Election conducted at a time other than the presidential election year.
@ popular election
Election by people as a whole, rather than by a select group.
@ presidential election
See U.S.Const. Amends. XII, XX,
@ recall election
Election where voters have opportunity to remove public official from elected office.
@ regular election
One recurring at stated times fixed by law. A general, usual, or stated election. When applied to elections, the terms "regular" and "general" are used interchangeably and synonymously. The word "regular" is used in reference to a general election occurring throughout the state.
See also general election.
@ special election
An election for a particular emergency or need, conducted in the interval between regularly scheduled elections in order to fill a vacancy arising by death of the incumbent of the office, decide a question submitted on an initiative referendum, or recall petition, etc. In determining whether an election is special or general, regard must be had to the subject-matter as well as date of the election, and, if an election occurs throughout state uniformly by direct operation of law, it is a "general election," but, if it depends on employment of special preliminary proceeding peculiar to process which may or may not occur, and the election is applicable only to a restricted area less than whole state, it is a "special election."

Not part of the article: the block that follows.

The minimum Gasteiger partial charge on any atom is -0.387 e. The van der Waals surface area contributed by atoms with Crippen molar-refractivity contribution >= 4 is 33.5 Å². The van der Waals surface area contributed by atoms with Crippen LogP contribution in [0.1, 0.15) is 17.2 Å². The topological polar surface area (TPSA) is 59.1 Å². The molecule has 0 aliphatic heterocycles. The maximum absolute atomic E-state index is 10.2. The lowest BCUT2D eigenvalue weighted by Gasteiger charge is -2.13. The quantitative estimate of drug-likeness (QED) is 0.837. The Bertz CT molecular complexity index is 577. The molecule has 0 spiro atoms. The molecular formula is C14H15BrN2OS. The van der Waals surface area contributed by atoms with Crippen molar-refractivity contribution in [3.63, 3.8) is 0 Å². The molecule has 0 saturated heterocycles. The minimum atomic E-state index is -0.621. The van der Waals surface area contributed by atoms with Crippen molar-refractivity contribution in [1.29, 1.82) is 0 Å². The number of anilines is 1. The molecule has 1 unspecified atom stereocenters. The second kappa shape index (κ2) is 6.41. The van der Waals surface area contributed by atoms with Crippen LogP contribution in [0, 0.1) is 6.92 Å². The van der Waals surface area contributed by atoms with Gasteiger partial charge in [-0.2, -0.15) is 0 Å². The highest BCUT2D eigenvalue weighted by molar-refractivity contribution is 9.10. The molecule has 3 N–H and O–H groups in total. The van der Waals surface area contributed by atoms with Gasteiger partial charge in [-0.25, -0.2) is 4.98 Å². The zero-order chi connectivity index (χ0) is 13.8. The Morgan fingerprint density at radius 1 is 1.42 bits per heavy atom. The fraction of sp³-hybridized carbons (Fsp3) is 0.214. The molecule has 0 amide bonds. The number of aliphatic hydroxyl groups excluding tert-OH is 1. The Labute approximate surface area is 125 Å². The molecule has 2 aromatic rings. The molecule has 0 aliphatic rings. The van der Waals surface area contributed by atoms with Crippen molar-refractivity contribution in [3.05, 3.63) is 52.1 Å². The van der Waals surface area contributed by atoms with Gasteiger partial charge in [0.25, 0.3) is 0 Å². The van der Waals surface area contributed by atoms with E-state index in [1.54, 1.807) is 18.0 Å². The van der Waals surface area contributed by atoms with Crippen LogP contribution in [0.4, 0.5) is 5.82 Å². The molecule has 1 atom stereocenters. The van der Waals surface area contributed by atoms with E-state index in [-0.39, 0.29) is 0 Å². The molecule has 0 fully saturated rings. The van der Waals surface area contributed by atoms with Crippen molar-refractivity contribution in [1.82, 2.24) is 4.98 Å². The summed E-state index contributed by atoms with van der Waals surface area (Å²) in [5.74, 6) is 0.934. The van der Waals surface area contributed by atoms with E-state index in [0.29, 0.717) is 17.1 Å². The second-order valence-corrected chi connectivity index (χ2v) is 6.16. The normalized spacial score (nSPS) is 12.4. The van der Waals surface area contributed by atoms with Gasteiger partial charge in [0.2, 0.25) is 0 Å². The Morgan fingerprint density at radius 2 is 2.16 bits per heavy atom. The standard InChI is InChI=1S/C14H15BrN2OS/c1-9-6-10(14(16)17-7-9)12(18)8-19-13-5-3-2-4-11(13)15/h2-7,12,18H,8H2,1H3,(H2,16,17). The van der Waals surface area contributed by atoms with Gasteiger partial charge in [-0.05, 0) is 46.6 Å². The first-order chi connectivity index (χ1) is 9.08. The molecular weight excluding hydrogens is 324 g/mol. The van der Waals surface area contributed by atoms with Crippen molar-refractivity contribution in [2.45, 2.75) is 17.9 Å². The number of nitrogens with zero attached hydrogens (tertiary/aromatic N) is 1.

@ election board
A board of inspectors or commissioners appointed in each election precinct by government (e.g. county or city) authorities responsible for determining whether individual voters are qualified, supervising the polling, and often ascertaining and reporting the results. Local, city or town agency which is charged with the conduct of elections